Call It Circles
“Leadership is figuring out where the mob is going and shoving your way to the front.”
Thanks for taking the time to read this blog post about naming the company “Circles.” Please respond in the comments below the post or email me with your feedback and opinions.
It is a contrarian strategy
We won’t be able to protect the name. We will be easily confused with others that use circles to describe something similar. It also isn’t really descriptive of peer group-based learning. We will have few defenses to protect others pressuring us to win top search ranking for “Circles.” We won’t be able to stop others from describing their peer groups as circles. In fact, we’d encourage them to do just that.
We are on a mission to reverse the flow in education from teacher-driven to learner driven. We want a world that learns in circles instead of rows. This will be a world of the liberated actively and more equally participating in the planet’s abundance, and enjoying themselves while at it. Such a workforce will keep up with change, and problems will be solved faster. If this happens, does it matter if our project ends us as the spark or the raging bonfire? Our stance needs to be cooperation and sharing. Let’s help our “competitors.” Besides, there are plenty of people in circles already – it really is an ancient idea. There’s some evidence that a totally open approach will spread the word about us more efficiently that any more traditional method of pushing our service.
We will try to establish the idea of a “circle” or circle-based learning as a category in workforce development and education. This means actively educating analysts, connectors, journalists and influencers. This big idea will give us a big aura. And we will have established our position as experts in something new and different. Customers like to consider three options: what they’ve always done, the most popular solution, and at least one idea that’s shiny, new and different. Let’s win our way into consideration based on “different” for a while.
Search is open
Online searches for “Circles” or “Circle” both bring up math stuff, with almost no companies in the top results. We should be able to gain a top five result. Of course, this also depends on people starting to search for “circles” when they want us. We have already made progress appearing on results for “guided peer groups.”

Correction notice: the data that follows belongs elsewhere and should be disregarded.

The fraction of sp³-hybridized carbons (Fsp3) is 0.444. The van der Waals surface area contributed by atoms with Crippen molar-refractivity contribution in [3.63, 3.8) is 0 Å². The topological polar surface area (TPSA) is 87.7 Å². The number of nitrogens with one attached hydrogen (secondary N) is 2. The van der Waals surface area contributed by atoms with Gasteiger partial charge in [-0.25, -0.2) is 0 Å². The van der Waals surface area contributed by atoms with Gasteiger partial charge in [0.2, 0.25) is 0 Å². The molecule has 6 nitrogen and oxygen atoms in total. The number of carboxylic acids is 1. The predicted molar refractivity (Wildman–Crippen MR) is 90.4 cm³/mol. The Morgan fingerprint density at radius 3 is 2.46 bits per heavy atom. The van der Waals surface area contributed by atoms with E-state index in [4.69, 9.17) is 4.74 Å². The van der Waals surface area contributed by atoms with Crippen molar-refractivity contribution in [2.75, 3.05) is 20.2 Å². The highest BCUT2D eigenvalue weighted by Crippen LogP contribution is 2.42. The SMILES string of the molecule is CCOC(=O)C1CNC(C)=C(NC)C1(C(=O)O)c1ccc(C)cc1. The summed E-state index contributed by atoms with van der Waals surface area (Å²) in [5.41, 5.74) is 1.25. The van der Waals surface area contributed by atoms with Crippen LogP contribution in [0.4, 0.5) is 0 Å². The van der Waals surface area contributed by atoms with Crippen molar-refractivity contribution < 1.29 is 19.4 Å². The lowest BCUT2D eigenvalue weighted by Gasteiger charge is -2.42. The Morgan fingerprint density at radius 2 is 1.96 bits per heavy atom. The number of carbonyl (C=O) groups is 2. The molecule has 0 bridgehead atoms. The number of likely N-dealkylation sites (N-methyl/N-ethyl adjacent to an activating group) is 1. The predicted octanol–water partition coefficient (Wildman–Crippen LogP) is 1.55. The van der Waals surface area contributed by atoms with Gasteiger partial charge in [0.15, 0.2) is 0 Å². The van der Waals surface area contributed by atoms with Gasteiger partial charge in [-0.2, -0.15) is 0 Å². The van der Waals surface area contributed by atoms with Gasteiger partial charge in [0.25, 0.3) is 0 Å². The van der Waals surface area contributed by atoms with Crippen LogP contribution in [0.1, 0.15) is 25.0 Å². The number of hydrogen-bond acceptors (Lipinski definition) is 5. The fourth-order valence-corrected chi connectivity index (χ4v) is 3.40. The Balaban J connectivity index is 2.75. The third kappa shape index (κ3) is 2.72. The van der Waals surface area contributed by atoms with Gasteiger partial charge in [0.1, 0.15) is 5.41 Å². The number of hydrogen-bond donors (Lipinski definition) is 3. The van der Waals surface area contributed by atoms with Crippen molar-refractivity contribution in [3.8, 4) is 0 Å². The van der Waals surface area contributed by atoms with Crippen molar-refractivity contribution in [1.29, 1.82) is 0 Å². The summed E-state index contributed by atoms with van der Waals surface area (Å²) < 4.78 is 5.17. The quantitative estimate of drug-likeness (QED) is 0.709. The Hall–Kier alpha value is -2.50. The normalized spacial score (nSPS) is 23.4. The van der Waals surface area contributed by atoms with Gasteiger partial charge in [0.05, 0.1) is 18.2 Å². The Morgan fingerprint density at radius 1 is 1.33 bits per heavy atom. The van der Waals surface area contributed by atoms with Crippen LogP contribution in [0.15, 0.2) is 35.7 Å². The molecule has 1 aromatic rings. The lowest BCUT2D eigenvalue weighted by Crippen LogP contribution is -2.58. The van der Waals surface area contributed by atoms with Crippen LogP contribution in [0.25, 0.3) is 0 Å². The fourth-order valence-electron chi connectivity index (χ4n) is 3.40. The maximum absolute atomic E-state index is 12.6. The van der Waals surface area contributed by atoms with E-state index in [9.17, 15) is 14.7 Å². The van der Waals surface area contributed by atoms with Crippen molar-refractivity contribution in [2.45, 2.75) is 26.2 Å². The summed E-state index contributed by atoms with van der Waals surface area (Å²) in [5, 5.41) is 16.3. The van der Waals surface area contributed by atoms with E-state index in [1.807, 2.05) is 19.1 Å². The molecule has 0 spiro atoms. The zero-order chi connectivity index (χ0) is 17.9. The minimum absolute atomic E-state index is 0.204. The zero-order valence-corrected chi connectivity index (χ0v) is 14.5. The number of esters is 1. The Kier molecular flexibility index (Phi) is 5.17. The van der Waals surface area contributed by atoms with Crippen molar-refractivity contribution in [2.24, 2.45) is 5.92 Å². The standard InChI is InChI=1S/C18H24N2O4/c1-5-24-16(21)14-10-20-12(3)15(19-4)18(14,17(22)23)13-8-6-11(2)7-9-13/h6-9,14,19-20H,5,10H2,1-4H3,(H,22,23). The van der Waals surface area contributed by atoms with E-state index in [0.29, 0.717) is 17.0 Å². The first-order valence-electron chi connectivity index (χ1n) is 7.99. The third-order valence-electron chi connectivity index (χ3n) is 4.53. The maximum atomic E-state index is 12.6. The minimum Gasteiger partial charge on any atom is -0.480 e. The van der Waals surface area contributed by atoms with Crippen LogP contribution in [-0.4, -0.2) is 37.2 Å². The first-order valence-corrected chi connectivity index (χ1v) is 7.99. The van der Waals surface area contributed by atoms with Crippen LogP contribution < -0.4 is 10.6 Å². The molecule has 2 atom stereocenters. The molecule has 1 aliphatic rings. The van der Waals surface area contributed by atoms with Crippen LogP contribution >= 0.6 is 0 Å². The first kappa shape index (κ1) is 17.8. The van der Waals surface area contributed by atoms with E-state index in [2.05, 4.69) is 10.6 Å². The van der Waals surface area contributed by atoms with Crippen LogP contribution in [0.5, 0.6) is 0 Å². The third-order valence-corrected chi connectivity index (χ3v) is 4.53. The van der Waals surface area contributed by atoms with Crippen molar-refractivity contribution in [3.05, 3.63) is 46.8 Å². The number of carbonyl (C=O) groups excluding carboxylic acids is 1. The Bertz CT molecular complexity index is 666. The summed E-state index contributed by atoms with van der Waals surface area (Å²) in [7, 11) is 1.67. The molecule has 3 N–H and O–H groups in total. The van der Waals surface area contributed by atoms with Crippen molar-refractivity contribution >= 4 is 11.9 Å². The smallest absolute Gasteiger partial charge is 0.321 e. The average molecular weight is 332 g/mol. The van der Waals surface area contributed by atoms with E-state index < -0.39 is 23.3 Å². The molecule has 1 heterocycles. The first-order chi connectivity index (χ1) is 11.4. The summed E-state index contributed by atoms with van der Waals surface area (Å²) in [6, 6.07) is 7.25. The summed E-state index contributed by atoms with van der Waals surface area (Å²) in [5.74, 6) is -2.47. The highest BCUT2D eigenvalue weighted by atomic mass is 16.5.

No one else can own it, either
The US Patent and Trademark Office denied our application for a trademark in five classes. (see table below). The reason was that there was too much confusion – they identified 32 conflicting registrations and 14 applications. In other words, it seems likely that no one could protect the name. It is possible that in time someone would decide to be aggressive and we’d have to expend tens of thousands of dollars to defend ourselves, but our lawyers feel confident that we’d win. We will have to be careful not to tread on any of these other brands in terms of look and feel. And I believe we stand a better chance in the IP game by staying entirely off the field of play.
“Circles” is a big, ambitious choice. It opens up fun visual language and metaphors. People like the name and circl.es is a fun domain. Given the proliferation of top level domains, I think .es is fine. There are as many negative as positive connotations to using .es.
There are some tactical decisions. Our lawyers think there’s a still shot at gaining a trademark, but it will cost $5-10k to try. We could also pursue a patent for the processes we are developing. At some point, if we create a stylized logo, we might also register a stylization (The lawyers did this for Cartier with “Love” jewelry.) We’ll also need an official company name – Circles, Inc. is taken. But for now, I’m asking for feedback on the idea of referring to ourselves as “Circles” and our basic product as a “circle.”
What do you think? Should we move forward with the name Circles? Share your feedback in the comments section below or email me.
Here’s a partial list of related groups using the term:
- Circles, Inc. who owns circles.com – a corporate concierge service
- Circle Internet Financial who owns circle.com – a bitcoin startup
- Lean-in Circles who runs leanincircles.org – 30,000+ peer groups of women, growing
- Google+ “Circles” is the organizing principle of Google’s social media platform
- OpenAgile Learning Circle – openagile.com – a methodology for learning
- True North Circles – Peer groups organized by Bill George at discoveryourtruenorth.org
- Ben Franklin Circles – benfranklincircles.org– run by 92Y around citizenship
- Lean Startup Circles – leanstartupcircle.com – supports practitioners of the Lean method
- Jesuit Circles – came up at IESE (a Jesuit school)
- Quality Circles – used by Deming and the Japanese
- Learning Circle Educational Services – learning-circle.org – an LMS
- Circles advisor Philipp Schmidt uses learning circles at P2PU.org
- Online Learning Circles is a wiki supporting a group of academics working on very similar stuff
And here are the trademark classes we applied for. We could still push to win some of these.